A variety of applications requiring scheduling may therefore be reduced to the above characterization and implemented using the above described techniques.
The embodiments presented are exemplary only and persons skilled in the art would appreciate that variations to the above described embodiments may be made without departing from the spirit of the invention. The scope of the invention is solely defined by the appended claims.
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|U.S. Classification||703/19, 700/99, 718/105, 370/230, 370/395.4, 709/226|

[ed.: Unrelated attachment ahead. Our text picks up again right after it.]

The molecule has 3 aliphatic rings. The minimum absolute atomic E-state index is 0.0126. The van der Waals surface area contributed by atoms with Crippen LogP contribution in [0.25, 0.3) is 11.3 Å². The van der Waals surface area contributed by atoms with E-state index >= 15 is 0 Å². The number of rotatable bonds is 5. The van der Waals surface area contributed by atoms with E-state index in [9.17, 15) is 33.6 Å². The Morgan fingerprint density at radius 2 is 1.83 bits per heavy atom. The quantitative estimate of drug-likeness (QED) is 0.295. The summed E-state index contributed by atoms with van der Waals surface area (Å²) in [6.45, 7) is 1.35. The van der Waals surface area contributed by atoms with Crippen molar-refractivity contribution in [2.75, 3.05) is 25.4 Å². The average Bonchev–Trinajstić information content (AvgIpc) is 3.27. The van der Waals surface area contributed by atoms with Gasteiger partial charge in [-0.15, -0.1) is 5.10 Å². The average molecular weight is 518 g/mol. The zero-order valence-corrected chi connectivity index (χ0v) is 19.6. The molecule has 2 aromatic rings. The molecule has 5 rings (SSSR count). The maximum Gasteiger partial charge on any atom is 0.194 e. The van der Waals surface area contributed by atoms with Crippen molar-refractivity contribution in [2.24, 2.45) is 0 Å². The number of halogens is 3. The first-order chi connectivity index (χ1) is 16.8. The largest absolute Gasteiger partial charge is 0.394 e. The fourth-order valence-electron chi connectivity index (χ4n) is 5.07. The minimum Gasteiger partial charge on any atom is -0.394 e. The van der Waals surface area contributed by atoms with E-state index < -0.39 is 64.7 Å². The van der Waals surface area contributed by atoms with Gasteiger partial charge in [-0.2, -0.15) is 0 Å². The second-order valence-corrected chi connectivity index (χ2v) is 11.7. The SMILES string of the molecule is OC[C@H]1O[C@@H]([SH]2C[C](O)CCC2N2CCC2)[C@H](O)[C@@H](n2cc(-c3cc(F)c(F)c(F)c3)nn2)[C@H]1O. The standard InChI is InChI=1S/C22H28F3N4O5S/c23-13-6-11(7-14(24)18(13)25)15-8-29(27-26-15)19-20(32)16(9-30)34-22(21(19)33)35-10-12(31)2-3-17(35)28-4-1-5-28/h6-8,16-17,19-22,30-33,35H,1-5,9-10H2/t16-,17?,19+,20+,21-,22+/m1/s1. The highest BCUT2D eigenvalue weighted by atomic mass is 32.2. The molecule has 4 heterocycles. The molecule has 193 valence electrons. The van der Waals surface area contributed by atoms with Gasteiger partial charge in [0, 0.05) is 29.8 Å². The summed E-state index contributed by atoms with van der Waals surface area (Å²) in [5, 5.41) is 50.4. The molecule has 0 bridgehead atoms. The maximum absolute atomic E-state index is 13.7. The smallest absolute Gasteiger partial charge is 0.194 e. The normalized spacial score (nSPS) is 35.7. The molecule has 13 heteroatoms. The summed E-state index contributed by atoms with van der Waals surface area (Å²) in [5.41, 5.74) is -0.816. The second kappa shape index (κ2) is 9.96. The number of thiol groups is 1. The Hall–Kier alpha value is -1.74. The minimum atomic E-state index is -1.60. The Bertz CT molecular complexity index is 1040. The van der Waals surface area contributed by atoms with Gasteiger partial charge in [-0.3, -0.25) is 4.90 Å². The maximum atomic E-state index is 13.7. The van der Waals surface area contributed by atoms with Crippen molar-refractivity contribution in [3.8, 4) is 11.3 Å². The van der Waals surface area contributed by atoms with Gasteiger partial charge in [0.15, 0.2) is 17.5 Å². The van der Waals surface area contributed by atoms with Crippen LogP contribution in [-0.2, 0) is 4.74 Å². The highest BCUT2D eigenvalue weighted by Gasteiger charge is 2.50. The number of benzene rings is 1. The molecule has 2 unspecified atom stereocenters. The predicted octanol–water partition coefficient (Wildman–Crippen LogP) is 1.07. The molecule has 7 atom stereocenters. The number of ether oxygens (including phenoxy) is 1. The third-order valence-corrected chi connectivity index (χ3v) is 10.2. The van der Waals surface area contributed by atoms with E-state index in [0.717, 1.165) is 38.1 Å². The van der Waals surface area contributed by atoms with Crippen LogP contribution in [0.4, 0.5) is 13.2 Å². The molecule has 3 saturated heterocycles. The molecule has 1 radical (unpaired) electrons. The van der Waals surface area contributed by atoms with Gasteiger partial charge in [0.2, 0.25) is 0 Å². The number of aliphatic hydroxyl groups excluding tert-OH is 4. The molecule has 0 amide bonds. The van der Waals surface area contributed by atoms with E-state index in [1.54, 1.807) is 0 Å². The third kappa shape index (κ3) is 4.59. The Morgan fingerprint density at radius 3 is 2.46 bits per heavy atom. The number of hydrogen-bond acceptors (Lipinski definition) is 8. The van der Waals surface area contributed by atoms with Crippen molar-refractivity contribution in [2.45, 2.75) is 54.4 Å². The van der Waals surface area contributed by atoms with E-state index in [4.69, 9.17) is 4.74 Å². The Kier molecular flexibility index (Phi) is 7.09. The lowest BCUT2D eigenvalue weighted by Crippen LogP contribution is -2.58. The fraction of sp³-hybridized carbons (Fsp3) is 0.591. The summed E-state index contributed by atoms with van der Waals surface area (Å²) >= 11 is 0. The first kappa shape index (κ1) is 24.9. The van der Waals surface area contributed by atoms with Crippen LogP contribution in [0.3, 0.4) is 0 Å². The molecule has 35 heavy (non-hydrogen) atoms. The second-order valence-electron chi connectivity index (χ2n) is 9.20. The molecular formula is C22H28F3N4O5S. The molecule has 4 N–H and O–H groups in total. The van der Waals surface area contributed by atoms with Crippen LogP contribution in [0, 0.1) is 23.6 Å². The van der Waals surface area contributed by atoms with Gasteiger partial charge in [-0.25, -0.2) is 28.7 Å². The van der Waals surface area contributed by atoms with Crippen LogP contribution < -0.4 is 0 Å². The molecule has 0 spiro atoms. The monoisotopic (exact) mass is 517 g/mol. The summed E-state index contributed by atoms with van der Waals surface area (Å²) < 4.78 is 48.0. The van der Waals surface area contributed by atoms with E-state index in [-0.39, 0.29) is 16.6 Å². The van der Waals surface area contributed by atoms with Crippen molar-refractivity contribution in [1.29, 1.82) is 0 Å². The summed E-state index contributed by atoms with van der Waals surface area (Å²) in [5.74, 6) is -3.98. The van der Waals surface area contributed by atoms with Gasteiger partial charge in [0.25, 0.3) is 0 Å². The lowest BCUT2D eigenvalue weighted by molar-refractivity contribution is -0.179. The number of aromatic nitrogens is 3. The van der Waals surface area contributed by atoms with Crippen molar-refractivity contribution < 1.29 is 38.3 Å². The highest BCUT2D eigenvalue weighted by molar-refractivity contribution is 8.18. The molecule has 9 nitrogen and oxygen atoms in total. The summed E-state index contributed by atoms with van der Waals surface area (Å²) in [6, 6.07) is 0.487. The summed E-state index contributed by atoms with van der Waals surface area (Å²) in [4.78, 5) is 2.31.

|International Classification||G06F9/48, H04L12/28, G06F9/44|
|Jul 18, 2002||AS||Assignment|
Owner name: ZARLINK SEMICONDUCTOR V.N. INC., CALIFORNIA
Free format text: ASSIGNMENT OF ASSIGNORS INTEREST;ASSIGNORS:YIK, JAMES;BARRACK, CRAIG;REEL/FRAME:013099/0942
Effective date: 20020708
|Nov 21, 2006||CC||Certificate of correction|
|Mar 8, 2010||REMI||Maintenance fee reminder mailed|
|Aug 1, 2010||LAPS||Lapse for failure to pay maintenance fees|
|Sep 21, 2010||FP||Expired due to failure to pay maintenance fee|
Effective date: 20100801